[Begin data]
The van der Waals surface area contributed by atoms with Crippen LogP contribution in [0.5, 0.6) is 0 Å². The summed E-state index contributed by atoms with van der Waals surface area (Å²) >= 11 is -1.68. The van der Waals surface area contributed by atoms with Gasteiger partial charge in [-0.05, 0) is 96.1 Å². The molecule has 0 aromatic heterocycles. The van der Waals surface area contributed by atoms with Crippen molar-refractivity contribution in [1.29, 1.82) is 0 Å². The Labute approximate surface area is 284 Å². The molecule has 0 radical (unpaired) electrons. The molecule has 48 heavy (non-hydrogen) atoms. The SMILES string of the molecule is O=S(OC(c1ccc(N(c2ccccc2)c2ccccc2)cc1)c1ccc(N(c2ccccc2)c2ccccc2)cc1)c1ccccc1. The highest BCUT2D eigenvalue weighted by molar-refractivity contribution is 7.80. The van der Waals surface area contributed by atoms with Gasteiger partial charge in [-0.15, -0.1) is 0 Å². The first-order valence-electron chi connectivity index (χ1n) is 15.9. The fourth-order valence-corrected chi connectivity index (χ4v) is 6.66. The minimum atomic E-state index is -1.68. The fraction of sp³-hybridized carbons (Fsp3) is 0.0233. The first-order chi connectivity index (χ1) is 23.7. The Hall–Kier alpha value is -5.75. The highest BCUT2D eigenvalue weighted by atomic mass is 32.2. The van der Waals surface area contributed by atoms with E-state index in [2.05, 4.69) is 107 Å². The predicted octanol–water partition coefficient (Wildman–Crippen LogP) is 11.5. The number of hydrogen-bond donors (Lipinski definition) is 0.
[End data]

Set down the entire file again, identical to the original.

The van der Waals surface area contributed by atoms with Crippen LogP contribution in [0.5, 0.6) is 0 Å². The summed E-state index contributed by atoms with van der Waals surface area (Å²) >= 11 is -1.68. The van der Waals surface area contributed by atoms with Gasteiger partial charge in [-0.05, 0) is 96.1 Å². The molecule has 0 aromatic heterocycles. The van der Waals surface area contributed by atoms with Crippen molar-refractivity contribution in [1.29, 1.82) is 0 Å². The Labute approximate surface area is 284 Å². The molecule has 0 radical (unpaired) electrons. The molecule has 48 heavy (non-hydrogen) atoms. The SMILES string of the molecule is O=S(OC(c1ccc(N(c2ccccc2)c2ccccc2)cc1)c1ccc(N(c2ccccc2)c2ccccc2)cc1)c1ccccc1. The highest BCUT2D eigenvalue weighted by molar-refractivity contribution is 7.80. The van der Waals surface area contributed by atoms with Gasteiger partial charge in [-0.15, -0.1) is 0 Å². The first-order valence-electron chi connectivity index (χ1n) is 15.9. The fourth-order valence-corrected chi connectivity index (χ4v) is 6.66. The minimum atomic E-state index is -1.68. The fraction of sp³-hybridized carbons (Fsp3) is 0.0233. The first-order chi connectivity index (χ1) is 23.7. The Hall–Kier alpha value is -5.75. The highest BCUT2D eigenvalue weighted by atomic mass is 32.2. The van der Waals surface area contributed by atoms with E-state index in [2.05, 4.69) is 107 Å². The predicted octanol–water partition coefficient (Wildman–Crippen LogP) is 11.5. The number of hydrogen-bond donors (Lipinski definition) is 0.